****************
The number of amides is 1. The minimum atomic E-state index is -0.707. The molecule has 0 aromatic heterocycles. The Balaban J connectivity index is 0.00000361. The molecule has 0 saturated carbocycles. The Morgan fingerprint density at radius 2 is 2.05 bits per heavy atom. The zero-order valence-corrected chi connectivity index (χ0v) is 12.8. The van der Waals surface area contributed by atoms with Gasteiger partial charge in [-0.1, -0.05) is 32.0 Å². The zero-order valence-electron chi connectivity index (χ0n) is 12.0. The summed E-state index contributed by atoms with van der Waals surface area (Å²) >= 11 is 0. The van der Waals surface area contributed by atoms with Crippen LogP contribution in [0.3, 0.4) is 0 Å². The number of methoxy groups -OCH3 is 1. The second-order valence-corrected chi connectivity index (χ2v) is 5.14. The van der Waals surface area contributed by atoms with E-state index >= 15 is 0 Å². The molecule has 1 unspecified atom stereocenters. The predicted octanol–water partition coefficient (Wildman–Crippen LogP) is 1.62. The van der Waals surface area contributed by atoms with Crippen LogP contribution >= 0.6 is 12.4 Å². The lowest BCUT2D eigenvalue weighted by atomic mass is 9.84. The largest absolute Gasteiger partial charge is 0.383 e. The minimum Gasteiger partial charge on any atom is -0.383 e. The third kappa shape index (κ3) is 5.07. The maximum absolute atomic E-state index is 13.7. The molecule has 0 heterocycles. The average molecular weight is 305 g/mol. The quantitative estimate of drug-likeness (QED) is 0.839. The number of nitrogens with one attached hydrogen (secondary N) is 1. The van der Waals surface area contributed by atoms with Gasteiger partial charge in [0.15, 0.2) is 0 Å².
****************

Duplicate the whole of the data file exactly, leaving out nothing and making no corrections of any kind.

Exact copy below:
The number of amides is 1. The minimum atomic E-state index is -0.707. The molecule has 0 aromatic heterocycles. The Balaban J connectivity index is 0.00000361. The molecule has 0 saturated carbocycles. The Morgan fingerprint density at radius 2 is 2.05 bits per heavy atom. The zero-order valence-corrected chi connectivity index (χ0v) is 12.8. The van der Waals surface area contributed by atoms with Gasteiger partial charge in [-0.1, -0.05) is 32.0 Å². The zero-order valence-electron chi connectivity index (χ0n) is 12.0. The summed E-state index contributed by atoms with van der Waals surface area (Å²) >= 11 is 0. The van der Waals surface area contributed by atoms with Crippen LogP contribution in [0.3, 0.4) is 0 Å². The number of methoxy groups -OCH3 is 1. The second-order valence-corrected chi connectivity index (χ2v) is 5.14. The van der Waals surface area contributed by atoms with E-state index >= 15 is 0 Å². The molecule has 1 unspecified atom stereocenters. The predicted octanol–water partition coefficient (Wildman–Crippen LogP) is 1.62. The van der Waals surface area contributed by atoms with Crippen LogP contribution >= 0.6 is 12.4 Å². The lowest BCUT2D eigenvalue weighted by atomic mass is 9.84. The largest absolute Gasteiger partial charge is 0.383 e. The minimum Gasteiger partial charge on any atom is -0.383 e. The third kappa shape index (κ3) is 5.07. The maximum absolute atomic E-state index is 13.7. The molecule has 0 heterocycles. The average molecular weight is 305 g/mol. The quantitative estimate of drug-likeness (QED) is 0.839. The number of nitrogens with one attached hydrogen (secondary N) is 1. The van der Waals surface area contributed by atoms with Gasteiger partial charge in [0.15, 0.2) is 0 Å².